“…Technology is simply the making of things. And the making of things by its own nature can’t be ugly or there would be no possibility of beauty in the arts, which also include the making of things. Actually, a root word of technology, techne, originally meant “art.” The Greeks never separated art from manufacture in their minds, and so never developed separate words for them.[…]Real ugliness is not the result of any objects of technology. Nor is it […] the result of any subjects of technology, the people who produce it, or the people who use it. Quality, or its absence, doesn’t reside in either the subject or the object. The real ugliness lies in the relationship between the people who produce the technology and the things they produce, which results in a similar relationship between the people who use the technology and the things they use.

“…The way to solve the conflict between human values and technological needs is not to run away from technology. That’s impossible. The way to resolve the conflict is to break down the barriers of dualistic thought that prevent a real understanding of what technology is—not an exploitation of nature, but a fusion of nature and the human spirit into a new kind of creation that transcends both. When this transcendence occurs in such events as the first airplane flight across the ocean, or the first footstep on the moon, a kind of public recognition of the transcendent nature of technology occurs. But this transcendence should also occur at the individual level, on a personal basis, in one’s own life, in a less dramatic way.

“…There’s a beautiful way of doing it, and an ugly way of doing it, and in arriving at the high-quality, beautiful way of doing it, both an ability to see what “looks good” and an ability to understand the underlying methods to arrive at that “good” are needed.

“…Typical of modern technology [is] an overall dullness of appearance so depressing that it must be overlaid with a veneer of “style” to make it acceptable. […] Quality isn’t something you lay on top of subjects and objects like tinsel on a Christmas tree. Real Quality must be the source of the subjects and objects, the cone from which the tree must start.”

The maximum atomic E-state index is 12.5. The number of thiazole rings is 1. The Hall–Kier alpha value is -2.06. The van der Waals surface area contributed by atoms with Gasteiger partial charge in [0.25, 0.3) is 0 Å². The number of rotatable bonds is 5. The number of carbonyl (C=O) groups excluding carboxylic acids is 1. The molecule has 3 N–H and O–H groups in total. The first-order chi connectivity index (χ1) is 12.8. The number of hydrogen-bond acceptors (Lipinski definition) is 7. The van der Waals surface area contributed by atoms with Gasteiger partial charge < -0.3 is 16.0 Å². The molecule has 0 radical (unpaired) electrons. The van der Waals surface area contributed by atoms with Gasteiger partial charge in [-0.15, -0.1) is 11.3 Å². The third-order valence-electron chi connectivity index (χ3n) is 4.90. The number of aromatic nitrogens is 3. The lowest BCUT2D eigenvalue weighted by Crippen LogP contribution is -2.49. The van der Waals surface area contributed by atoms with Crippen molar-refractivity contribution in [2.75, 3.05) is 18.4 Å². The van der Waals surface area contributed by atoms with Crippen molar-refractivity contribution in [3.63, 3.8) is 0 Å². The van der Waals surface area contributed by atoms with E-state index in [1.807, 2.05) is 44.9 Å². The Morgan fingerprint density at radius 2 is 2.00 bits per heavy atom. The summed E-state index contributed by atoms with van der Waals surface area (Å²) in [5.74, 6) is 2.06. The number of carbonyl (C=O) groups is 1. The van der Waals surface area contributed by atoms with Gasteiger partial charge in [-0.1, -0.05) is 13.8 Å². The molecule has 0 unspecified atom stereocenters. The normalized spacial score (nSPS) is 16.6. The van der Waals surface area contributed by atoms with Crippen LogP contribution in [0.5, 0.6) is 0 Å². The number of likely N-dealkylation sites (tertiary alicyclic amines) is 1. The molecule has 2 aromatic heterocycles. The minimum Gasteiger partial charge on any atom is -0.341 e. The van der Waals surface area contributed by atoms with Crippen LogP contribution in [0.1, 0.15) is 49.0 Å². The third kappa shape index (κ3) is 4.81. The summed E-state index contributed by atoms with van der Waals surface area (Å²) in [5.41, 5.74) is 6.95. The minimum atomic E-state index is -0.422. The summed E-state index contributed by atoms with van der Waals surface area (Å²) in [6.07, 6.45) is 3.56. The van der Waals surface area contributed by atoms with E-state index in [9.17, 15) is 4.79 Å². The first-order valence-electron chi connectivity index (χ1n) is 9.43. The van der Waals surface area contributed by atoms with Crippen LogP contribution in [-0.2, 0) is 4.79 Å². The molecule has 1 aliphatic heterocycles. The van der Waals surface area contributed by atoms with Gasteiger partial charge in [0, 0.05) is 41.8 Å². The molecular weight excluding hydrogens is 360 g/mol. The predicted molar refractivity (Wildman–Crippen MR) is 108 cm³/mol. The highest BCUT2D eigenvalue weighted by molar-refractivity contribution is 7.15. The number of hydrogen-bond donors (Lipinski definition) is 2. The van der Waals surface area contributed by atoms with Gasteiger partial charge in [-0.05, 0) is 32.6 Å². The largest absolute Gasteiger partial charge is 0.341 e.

“We have artists with no scientific knowledge, and scientists with no artistic knowledge and both with no spiritual sense of gravity at all, and the result is not just bad, it’s ghastly. The time for real unification of art and technology is really long overdue.

“[…] Peace of mind isn’t at all superficial to technical work. It’s the whole thing. That which produces [peace of mind] is good work, and that which destroys it is bad work. The way to see what looks good and understand the reasons it looks good, and to be at one with this goodness as the work proceeds, is to cultivate an inner quietness, a peace of mind so that goodness can shine through. […] I say inner peace of mind. It has no direct relationship to external circumstances. It can occur to a monk in meditation, to a soldier in heavy combat to a machinist taking off that last ten-thousandth of an inch.”

“But value quietness, in which one has no wandering desires at all, but simply performs the acts of his life…”

 

» Catholic theologian Hans urs von Balthasar described the virtues of Truth, Goodness, and Beauty as three sisters in a dance. He wrote that if Beauty were removed the other two sisters, Truth and Goodness would soon follow.

In what ways does our work act on the stated belief that “… a community needs artists, designers, and architects to keep Beauty present, just as a community needs lawyers, plumbers, gardeners, accountants etc.…” to help keep the other sisters in the “dance?”

» Thomas Aquinas’ described Beauty as having three characteristics: integrity (or perfection), proportion (or harmony), and brightness (or clarity). Aquinas’ second definition of Beauty is:“That which being seen, pleases.” (id quod visum placet)